ISI's homegrown solution to the account abuse was "pretty successful" for a time, but the company decided it needed something more "holistic" that went beyond simple IP or session tracking, particularly in dealing with customers in developing countries such as Russia and China where abuse was more widespread, Monteiro said. The company turned to Scout Analytics, which, Monteiro notes, had established a "very good" track record over the last 2 to 3 years and promised to provide a more complete picture of account activity as one of the few overarching products on the market.
Monteiro opted for Scout Analytics' Assurance, a SaaS application that transparently monitors and gathers account activity information, performs pattern analysis on the data, and identifies any problem behavior. Suspected unlicensed activity triggers a response chain, according to the content provider's preferences.
Like many companies, ISI knew unlicensed activity was occurring-in fact, paid content providers like ISI with a named-user licensing model often see between 20% and 40% of their users share credentials with unlicensed individuals, according to Scout Analytics SVP of Strategy for Scout Analytics Matt Shanahan. When this happens, "companies fail to capture the revenue associated with unlicensed users, and their renewal rate drops over time as people find that they don't get caught," Shanahan says. "Essentially, their business model has a leak."
ISI, like some of its peers, has previously patched the problem with homegrown solutions that tracked IP and network information. Many companies attempt to put the kibosh on unlicensed activity by barring users from running concurrent sessions, and some, like ISI, had systems in place to track geolocation information to flag logins that happened close in time but far away in terms of geography. The high rate of false positives resulting from these approaches could harm companies' ability to confront and deal with the problem, while allowing as much as 80% of actual illicit use to go unnoticed, according to Shanahan.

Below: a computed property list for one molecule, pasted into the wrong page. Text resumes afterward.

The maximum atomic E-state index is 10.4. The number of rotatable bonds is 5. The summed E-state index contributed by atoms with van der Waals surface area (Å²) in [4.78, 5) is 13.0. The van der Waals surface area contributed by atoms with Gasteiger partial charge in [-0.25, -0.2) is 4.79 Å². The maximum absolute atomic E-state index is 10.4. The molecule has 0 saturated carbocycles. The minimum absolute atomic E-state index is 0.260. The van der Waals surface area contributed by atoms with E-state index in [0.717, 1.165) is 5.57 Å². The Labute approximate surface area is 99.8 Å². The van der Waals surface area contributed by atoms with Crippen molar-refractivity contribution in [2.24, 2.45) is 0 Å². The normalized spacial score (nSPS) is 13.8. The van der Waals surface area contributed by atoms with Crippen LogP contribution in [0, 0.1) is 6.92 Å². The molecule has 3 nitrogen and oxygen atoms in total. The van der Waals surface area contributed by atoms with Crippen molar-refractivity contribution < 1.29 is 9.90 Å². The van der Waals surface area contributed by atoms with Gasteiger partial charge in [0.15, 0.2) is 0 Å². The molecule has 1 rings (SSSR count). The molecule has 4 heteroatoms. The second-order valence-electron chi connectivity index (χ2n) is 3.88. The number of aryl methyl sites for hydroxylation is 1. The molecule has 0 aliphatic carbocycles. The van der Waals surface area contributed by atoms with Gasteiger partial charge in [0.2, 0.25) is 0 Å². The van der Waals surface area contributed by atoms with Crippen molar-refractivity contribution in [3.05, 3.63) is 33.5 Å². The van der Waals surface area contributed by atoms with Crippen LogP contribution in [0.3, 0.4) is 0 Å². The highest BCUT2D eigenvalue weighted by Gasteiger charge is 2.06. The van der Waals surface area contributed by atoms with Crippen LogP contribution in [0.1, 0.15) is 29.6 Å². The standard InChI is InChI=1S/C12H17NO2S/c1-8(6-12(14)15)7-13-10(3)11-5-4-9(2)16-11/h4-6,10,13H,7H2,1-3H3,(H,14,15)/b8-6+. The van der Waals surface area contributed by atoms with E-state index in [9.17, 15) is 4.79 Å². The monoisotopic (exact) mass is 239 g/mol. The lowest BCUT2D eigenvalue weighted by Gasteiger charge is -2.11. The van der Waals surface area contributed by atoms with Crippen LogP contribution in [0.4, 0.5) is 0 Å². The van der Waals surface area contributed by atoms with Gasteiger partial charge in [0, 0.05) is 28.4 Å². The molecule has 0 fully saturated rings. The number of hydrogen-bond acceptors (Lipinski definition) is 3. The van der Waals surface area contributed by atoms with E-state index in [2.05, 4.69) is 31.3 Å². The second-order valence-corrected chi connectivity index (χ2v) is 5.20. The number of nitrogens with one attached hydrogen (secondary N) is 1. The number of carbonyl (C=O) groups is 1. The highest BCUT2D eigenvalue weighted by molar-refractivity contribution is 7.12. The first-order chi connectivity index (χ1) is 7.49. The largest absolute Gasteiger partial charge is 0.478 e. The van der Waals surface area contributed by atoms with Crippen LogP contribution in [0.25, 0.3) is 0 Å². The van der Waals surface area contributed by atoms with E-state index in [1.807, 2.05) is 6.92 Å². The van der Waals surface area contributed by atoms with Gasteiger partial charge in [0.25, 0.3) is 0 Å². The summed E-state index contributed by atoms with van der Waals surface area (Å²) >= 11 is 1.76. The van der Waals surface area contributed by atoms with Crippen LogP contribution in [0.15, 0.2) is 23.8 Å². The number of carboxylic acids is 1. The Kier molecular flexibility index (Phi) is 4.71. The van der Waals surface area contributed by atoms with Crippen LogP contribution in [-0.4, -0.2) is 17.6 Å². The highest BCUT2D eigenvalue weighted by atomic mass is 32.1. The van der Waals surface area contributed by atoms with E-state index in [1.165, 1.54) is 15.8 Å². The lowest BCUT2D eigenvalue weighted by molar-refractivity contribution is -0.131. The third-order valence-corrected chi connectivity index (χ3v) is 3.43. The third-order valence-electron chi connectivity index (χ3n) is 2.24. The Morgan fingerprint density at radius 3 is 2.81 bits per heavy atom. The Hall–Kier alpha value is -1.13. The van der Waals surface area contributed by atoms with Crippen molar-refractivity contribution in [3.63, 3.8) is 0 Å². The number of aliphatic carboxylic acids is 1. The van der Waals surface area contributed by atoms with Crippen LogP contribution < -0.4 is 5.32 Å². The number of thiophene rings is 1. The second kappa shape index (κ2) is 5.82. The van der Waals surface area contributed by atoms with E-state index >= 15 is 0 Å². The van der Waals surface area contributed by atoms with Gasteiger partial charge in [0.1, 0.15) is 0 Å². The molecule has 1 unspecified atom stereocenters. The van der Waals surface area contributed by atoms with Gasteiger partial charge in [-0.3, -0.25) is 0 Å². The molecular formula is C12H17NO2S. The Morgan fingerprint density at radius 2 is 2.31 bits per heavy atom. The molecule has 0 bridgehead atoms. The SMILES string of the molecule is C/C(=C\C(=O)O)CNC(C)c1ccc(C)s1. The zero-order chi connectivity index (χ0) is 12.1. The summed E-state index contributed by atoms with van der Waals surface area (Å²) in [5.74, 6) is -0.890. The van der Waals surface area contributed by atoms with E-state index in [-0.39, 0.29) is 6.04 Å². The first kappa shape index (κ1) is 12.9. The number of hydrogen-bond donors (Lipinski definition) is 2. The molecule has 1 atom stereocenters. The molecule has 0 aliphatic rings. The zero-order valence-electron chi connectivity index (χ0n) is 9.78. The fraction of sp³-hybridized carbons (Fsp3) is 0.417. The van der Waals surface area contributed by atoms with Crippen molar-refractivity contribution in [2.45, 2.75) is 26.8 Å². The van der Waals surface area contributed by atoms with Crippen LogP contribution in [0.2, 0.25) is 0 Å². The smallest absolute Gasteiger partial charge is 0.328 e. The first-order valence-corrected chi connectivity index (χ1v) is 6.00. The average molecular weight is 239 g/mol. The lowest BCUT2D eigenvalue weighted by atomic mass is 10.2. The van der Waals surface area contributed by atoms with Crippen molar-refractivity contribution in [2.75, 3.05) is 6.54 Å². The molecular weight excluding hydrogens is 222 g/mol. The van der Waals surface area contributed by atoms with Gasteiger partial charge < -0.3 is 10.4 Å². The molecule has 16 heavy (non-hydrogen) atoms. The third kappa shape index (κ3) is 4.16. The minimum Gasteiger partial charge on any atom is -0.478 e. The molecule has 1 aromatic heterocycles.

"In many cases, the sharing occurs within an office building, not in geographically separate locations," says Shanahan. "Additionally, these solutions have a high false positive rate, since some users log in to multiple machines at once."
To take a broader view of user license activity, Scout Activity Assurance tracks username patterns, including biometric typing patterns, along with PC and system information. Individuals might be able to share login information, but they will usually distinguish themselves when they physically type using their own distinct style-hitting certain keys faster or slower or typing with a unique rhythm-according to the company. When several different patterns become attached to the same username, account managers are able to see when different individuals are logging in with the same name, not just when the same name is used to log in from different computers or locations.
Shanahan estimates that the Assurance method is able to capture between four to five times the unlicensed activity that homegrown solutions capture. The more holistic approach to account usage also helps cut back on the false alarms, he added.